Pbil. Now, by this light, were I to get again,
Madam, I would not with a better father.
Some fins do bear their privilege on earth,
And so doth yours ; your fault was not your folly;
Needs must you lay your heart at his dispose,
Subjected tribute to commanding love ;
Against whose fury, and unmatched force,
The awless lion could not wage the fight ;
Nor keep his princely heart from Richard's hands.
He, that perforce robs lions of their hearts,
May easily win a woman's. Ay, my mother,
With all my heart, I thank thee for my father.
Who lives and dares but say, thou didst not well
When I was got, I'll send his soul to hell.
Come, lady, I will shew thee to my kin,

And they shall say, when Richard me begot, If thou hadît said him nay, it had been fin ; Who says, it was, helyes; I say, 'twas not.

[Exeunt.

a

ACT

A C T II.

S CEN E 1.

Before the Walls of Angiers in France.

Enter Philip King of France, Lewis the Dauphin, the

Archduke of Austria, Constance, and Arthur.

LEWIS.
EFORE Angiers well met, brave Austria.

Richard, that robb’d the lion of his heart,
And fought the holy wars in Palestine,
By this brave Duke came early to his grave:
And for amends to his posterity,
At our importance hither is he come,
To spread his colours, boy, in thy behalf;
And to rebuke the usurpation
Of thy unnatural uncle, 'English Fobn.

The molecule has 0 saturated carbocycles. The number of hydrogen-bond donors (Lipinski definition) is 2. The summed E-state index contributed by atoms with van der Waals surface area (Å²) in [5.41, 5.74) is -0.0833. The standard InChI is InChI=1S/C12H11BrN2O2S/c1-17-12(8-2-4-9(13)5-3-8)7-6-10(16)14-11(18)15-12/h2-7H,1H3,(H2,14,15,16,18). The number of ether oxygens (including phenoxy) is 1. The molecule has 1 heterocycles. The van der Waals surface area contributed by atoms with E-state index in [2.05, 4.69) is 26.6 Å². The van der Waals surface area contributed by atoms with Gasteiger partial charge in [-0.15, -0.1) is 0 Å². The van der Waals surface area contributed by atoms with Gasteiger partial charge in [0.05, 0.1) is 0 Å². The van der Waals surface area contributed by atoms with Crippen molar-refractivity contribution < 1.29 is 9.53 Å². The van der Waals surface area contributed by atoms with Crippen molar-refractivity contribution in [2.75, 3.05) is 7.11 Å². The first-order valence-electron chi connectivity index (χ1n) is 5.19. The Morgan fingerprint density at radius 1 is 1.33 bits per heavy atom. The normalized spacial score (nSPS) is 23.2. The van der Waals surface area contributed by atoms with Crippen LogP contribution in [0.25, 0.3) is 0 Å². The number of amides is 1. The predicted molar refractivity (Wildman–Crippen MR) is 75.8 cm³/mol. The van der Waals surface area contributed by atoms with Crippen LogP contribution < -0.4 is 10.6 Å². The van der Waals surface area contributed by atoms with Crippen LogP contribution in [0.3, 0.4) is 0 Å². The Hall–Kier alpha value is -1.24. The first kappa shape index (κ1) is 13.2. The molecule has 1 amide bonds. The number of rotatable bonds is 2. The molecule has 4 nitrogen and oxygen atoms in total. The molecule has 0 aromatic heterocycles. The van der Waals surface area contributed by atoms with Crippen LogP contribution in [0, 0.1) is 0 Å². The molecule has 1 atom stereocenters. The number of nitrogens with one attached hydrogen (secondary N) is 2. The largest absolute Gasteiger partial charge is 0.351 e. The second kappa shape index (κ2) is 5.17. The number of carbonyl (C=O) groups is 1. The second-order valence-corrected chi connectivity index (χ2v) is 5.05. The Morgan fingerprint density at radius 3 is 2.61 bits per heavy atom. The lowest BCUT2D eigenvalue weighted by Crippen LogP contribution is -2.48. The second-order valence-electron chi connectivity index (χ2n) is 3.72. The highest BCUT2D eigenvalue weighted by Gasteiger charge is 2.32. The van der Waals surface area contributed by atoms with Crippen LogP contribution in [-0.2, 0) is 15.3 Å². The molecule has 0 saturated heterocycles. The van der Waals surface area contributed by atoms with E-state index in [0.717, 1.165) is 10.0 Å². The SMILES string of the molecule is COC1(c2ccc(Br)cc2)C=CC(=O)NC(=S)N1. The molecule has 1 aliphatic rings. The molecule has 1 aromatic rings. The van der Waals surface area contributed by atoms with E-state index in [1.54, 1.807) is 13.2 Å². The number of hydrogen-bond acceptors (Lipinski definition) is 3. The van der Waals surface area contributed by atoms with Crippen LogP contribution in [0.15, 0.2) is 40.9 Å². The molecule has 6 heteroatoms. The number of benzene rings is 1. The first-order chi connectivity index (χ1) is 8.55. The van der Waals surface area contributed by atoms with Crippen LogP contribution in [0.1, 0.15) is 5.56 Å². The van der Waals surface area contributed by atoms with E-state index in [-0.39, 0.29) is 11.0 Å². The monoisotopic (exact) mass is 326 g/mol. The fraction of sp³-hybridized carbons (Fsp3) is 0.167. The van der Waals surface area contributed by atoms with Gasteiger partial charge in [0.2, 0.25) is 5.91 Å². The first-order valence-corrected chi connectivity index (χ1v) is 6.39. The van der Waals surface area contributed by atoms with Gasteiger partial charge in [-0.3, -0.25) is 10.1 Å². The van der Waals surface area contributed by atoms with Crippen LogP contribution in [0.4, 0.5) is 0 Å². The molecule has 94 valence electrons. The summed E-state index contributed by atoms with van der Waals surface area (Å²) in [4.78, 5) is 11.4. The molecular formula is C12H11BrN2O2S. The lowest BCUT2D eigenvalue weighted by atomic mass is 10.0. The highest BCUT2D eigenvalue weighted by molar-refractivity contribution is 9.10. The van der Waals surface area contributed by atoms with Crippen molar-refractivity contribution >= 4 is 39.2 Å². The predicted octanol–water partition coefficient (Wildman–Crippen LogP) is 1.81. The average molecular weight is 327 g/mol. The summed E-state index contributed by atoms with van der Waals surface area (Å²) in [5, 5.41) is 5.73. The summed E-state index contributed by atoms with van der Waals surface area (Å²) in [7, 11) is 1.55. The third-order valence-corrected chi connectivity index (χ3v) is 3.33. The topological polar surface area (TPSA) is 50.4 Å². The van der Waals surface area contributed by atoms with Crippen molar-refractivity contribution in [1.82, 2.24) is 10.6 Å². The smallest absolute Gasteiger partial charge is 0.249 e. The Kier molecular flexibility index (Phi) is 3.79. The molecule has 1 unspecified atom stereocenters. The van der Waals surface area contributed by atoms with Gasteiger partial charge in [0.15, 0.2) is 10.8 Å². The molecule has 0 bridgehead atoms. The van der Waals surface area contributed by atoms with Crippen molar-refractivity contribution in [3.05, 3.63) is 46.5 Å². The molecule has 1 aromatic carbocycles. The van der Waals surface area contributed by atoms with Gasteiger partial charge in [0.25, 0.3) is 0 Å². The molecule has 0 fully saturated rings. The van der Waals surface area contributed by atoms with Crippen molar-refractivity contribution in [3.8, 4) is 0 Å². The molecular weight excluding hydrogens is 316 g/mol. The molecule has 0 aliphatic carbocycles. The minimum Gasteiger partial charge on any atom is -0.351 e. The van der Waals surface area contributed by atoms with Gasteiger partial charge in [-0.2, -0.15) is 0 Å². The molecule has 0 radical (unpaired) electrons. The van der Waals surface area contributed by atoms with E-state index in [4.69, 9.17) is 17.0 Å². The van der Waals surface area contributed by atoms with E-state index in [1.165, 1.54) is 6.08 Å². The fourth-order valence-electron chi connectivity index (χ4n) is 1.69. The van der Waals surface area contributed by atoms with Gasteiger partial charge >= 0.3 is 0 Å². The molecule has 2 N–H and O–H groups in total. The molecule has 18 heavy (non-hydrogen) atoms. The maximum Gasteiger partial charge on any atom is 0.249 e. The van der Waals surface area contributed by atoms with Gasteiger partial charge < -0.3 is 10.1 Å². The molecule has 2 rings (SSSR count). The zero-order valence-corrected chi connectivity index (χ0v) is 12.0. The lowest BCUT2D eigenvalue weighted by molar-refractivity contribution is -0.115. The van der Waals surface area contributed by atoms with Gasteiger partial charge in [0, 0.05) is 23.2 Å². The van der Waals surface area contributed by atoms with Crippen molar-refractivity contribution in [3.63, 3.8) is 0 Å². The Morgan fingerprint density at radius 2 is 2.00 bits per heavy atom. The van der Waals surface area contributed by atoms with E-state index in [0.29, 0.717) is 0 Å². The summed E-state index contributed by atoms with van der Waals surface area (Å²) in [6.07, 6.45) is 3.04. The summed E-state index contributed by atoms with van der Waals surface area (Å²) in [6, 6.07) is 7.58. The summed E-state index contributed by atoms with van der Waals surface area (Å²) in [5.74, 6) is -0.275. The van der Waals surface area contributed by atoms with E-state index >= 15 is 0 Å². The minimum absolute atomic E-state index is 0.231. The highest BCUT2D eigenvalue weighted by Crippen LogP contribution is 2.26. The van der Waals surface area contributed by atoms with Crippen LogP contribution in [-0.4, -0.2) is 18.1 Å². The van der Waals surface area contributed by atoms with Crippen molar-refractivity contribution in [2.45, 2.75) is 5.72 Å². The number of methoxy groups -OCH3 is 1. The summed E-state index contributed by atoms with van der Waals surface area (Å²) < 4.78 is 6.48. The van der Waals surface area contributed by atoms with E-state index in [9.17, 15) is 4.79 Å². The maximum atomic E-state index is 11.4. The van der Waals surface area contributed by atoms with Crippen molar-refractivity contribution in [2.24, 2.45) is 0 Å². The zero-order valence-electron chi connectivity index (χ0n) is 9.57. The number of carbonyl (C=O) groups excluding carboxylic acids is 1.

Embrace him, love him, give him welcome hither.

Arth. God shall forgive you Cæur-de-lion's death
The rather, that you give his off-spring life ;
Shadowing their right under your wings of war.
I give you welcome with a pow’rless hand,
But with a heart full of unftained love:
Welcome before the gates of Angiers, Duke, .

Lewis. A noble boy! who would not do the right?

Auft. Upon thy cheek lay I this zealous kiss,
As seal to this indenture of my love ;
That to my home I will no more return,
Till Angiers and the right thou haft in France,
Together with that pale, that white-fac'd shore,
Whose foot spurns back the ocean's roaring tides,
And coops from other lands her islanders ;
Ev'n till that England, hedg'd in with the main,
That water-walled bulwark, still secure

And

And confident from foreign purposes,
Ev'n till that outmost corner of the west,
Salute thee for her King. Till then, fair boy,
Will I not think of home, but follow arms.

Conft. O, take his mother's thanks, a widow's thanks,
Till your strong hand shall help to give him ftrength,
To make a more requital to your love.
Auft. The peace of heav'n is theirs, who lift their

swords In such a just and charitable war. K. Philip. Well then, to work ; our engines shall

be bent
Against the brows of this resisting town;
Call for our chiefest men of discipline,
To cull the plots of best advantages.
We'll lay before this town our royal bones,
Wade to the market-place in French-mens' blood,
But we will make it subject to this boy.

Const. Stay for an answer to your Embassie,
Left unadvis'd you stain your swords with blood.
My lord Chatilion may from England bring
That right in peace, which here we urge in war;
And then we shall repent each drop of blood,
That hot rash hafte so indirectly Thed.

Enter Chatilion,
K. Pbilip. A wonder, lady! lo, upon thy with
Our messenger Chatilion is arrived ;
What England says, fay briefly, gentle lord,
We coldly paule for thee. Chatilion, speak.

Chat. Then turn your forces from this paulery liege
And stir them up against a mightier task.
England, impatient of your just demands,
Hath puç himself in arms; the adverse winds,
Whofe leisure I have staid, have giv'n him time
To land his legions all as soon as I.
His marches are expedient to this town,
VOL. III.
Dd

His